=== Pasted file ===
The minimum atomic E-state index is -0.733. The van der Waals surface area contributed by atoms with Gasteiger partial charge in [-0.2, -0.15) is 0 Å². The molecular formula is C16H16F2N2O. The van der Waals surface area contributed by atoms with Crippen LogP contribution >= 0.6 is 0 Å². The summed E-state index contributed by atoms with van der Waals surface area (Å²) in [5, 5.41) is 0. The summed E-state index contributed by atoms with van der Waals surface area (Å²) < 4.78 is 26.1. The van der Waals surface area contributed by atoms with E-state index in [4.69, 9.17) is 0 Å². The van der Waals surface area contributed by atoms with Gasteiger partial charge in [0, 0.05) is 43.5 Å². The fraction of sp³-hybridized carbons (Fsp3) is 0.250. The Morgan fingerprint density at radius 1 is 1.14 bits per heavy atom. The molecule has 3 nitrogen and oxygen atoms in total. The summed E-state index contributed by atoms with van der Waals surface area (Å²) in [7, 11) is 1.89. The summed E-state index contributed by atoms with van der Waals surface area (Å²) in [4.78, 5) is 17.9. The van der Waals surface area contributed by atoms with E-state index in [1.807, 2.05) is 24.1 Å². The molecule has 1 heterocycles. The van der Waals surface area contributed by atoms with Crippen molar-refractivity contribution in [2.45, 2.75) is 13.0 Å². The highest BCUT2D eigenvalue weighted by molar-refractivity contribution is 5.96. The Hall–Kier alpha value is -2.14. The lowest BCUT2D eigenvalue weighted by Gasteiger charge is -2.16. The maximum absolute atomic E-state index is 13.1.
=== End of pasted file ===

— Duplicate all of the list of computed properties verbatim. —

The minimum atomic E-state index is -0.733. The van der Waals surface area contributed by atoms with Gasteiger partial charge in [-0.2, -0.15) is 0 Å². The molecular formula is C16H16F2N2O. The van der Waals surface area contributed by atoms with Crippen LogP contribution >= 0.6 is 0 Å². The summed E-state index contributed by atoms with van der Waals surface area (Å²) in [5, 5.41) is 0. The summed E-state index contributed by atoms with van der Waals surface area (Å²) < 4.78 is 26.1. The van der Waals surface area contributed by atoms with E-state index in [4.69, 9.17) is 0 Å². The van der Waals surface area contributed by atoms with Gasteiger partial charge in [0, 0.05) is 43.5 Å². The fraction of sp³-hybridized carbons (Fsp3) is 0.250. The Morgan fingerprint density at radius 1 is 1.14 bits per heavy atom. The molecule has 3 nitrogen and oxygen atoms in total. The summed E-state index contributed by atoms with van der Waals surface area (Å²) in [7, 11) is 1.89. The summed E-state index contributed by atoms with van der Waals surface area (Å²) in [4.78, 5) is 17.9. The van der Waals surface area contributed by atoms with E-state index in [1.807, 2.05) is 24.1 Å². The molecule has 1 heterocycles. The van der Waals surface area contributed by atoms with Crippen molar-refractivity contribution in [2.45, 2.75) is 13.0 Å². The highest BCUT2D eigenvalue weighted by molar-refractivity contribution is 5.96. The Hall–Kier alpha value is -2.14. The lowest BCUT2D eigenvalue weighted by Gasteiger charge is -2.16. The maximum absolute atomic E-state index is 13.1.